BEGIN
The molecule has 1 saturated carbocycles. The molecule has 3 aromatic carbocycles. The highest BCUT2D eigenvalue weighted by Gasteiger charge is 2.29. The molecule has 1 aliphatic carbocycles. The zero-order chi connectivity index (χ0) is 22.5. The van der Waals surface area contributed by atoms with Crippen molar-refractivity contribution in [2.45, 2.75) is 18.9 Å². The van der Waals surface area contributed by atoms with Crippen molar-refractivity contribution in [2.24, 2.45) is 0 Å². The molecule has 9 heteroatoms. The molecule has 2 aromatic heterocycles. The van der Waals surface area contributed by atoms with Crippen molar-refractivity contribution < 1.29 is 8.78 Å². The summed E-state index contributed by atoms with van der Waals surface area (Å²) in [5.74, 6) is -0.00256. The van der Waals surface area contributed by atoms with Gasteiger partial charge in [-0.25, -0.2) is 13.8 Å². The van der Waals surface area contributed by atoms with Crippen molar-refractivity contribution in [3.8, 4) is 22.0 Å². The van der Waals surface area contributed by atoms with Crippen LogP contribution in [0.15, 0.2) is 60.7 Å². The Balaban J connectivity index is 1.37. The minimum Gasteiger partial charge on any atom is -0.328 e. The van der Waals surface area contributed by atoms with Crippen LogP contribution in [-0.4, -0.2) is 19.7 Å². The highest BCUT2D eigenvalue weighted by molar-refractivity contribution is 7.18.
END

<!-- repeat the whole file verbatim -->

The molecule has 1 saturated carbocycles. The molecule has 3 aromatic carbocycles. The highest BCUT2D eigenvalue weighted by Gasteiger charge is 2.29. The molecule has 1 aliphatic carbocycles. The zero-order chi connectivity index (χ0) is 22.5. The van der Waals surface area contributed by atoms with Crippen molar-refractivity contribution in [2.45, 2.75) is 18.9 Å². The van der Waals surface area contributed by atoms with Crippen molar-refractivity contribution in [2.24, 2.45) is 0 Å². The molecule has 9 heteroatoms. The molecule has 2 aromatic heterocycles. The van der Waals surface area contributed by atoms with Crippen molar-refractivity contribution < 1.29 is 8.78 Å². The summed E-state index contributed by atoms with van der Waals surface area (Å²) in [5.74, 6) is -0.00256. The van der Waals surface area contributed by atoms with Gasteiger partial charge in [-0.25, -0.2) is 13.8 Å². The van der Waals surface area contributed by atoms with Crippen molar-refractivity contribution in [3.8, 4) is 22.0 Å². The van der Waals surface area contributed by atoms with Crippen LogP contribution in [0.15, 0.2) is 60.7 Å². The Balaban J connectivity index is 1.37. The minimum Gasteiger partial charge on any atom is -0.328 e. The van der Waals surface area contributed by atoms with Crippen LogP contribution in [-0.4, -0.2) is 19.7 Å². The highest BCUT2D eigenvalue weighted by molar-refractivity contribution is 7.18.